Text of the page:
Lien Ni Chang has clearly become the villain. In the ensuing years, she has become more like her insane adoptive conjoined twin parents than comfortable, She often breaks out in insane laughter when doing evil deeds, a mirror of the female half of Chi Wu Shuang. She’s formed a cult of her own, all females who hate men and are prepared to violently destroy any male that crosses their path. There is even an initiation ritual that is packed with religious symbolism. Lien Ni Chang at times channels a cartoonish man-hater. Characters openly declare that all men should die. The women have only male servants – musicians and bathers – who always seem to end up dead before the scene ends. Lien Ni Chang becomes more fleshed out as the story progresses. Beyond her great hatred of men, there is still an underlying pain and longing for Cho, even Chen Yuen Yuen(Ruth Winona Tao) sees it (and hates it!) A hint of a lesbian romance between Lien Ni Chang and her assistant Chen Yuen Yuen is summarily rejected by Ni Chang. Many of her army of killer women have past stories of lovers betraying them and selling them into sex slavery, so it’s hard to not feel sympathy for women who are finally freed from bondage and given tools to strike back against their oppressors.
Bride with White Hair Part 2
At the opposite extremes, several of the male rebel characters spend all their time insulting the women, implying all they need is a real man. The weird feminist and antifeminist straw man arguments that pepper some of the scenes give it a strange flavor. The contempt of some of the male characters for the killer women in light of the women’s pasts come off a chauvinistic, even though those women are killing their families. The annoying and goofy Liu (Richard Sun Kwok-Ho, character also called Green in some subtitles) is a huge jerk, but also sympathetic due to his quick wits to save his friends and regret that he never took his kung fu training seriously enough to be an effective enough fighter to help his family. He went from a character I dismissed as simple cannon fodder to something more. Good films will go beyond the typical black and white of right and wrongs, and the multi-layered characters are some of the strongest features of Part 2.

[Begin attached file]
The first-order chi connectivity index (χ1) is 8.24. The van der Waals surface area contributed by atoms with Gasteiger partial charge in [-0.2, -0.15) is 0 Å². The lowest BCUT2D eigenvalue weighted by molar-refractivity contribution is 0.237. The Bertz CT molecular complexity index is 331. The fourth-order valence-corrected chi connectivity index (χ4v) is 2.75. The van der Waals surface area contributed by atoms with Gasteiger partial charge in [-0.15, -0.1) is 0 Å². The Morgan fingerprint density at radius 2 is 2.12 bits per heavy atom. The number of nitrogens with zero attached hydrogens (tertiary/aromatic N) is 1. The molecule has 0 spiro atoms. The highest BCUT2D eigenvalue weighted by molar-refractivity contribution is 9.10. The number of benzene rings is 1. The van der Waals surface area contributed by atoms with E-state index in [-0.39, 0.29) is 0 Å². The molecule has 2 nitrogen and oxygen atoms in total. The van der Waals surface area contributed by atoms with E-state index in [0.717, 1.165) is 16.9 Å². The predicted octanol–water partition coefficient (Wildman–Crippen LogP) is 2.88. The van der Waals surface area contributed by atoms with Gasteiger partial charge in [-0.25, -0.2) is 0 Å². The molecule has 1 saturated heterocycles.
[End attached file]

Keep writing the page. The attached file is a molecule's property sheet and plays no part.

Warning, spoilers below the fold!

Lien Ni Chang (Brigitte Lin Ching-Hsia) – Having turned white and gaining super-powered hair, Lien Ni Chang and kept herself busy by killing everyone connected to the 8 United Clans, and most men in general. She has an army of women and a base headquarters. But there is a hint of something missing in her heart. Hmmmm…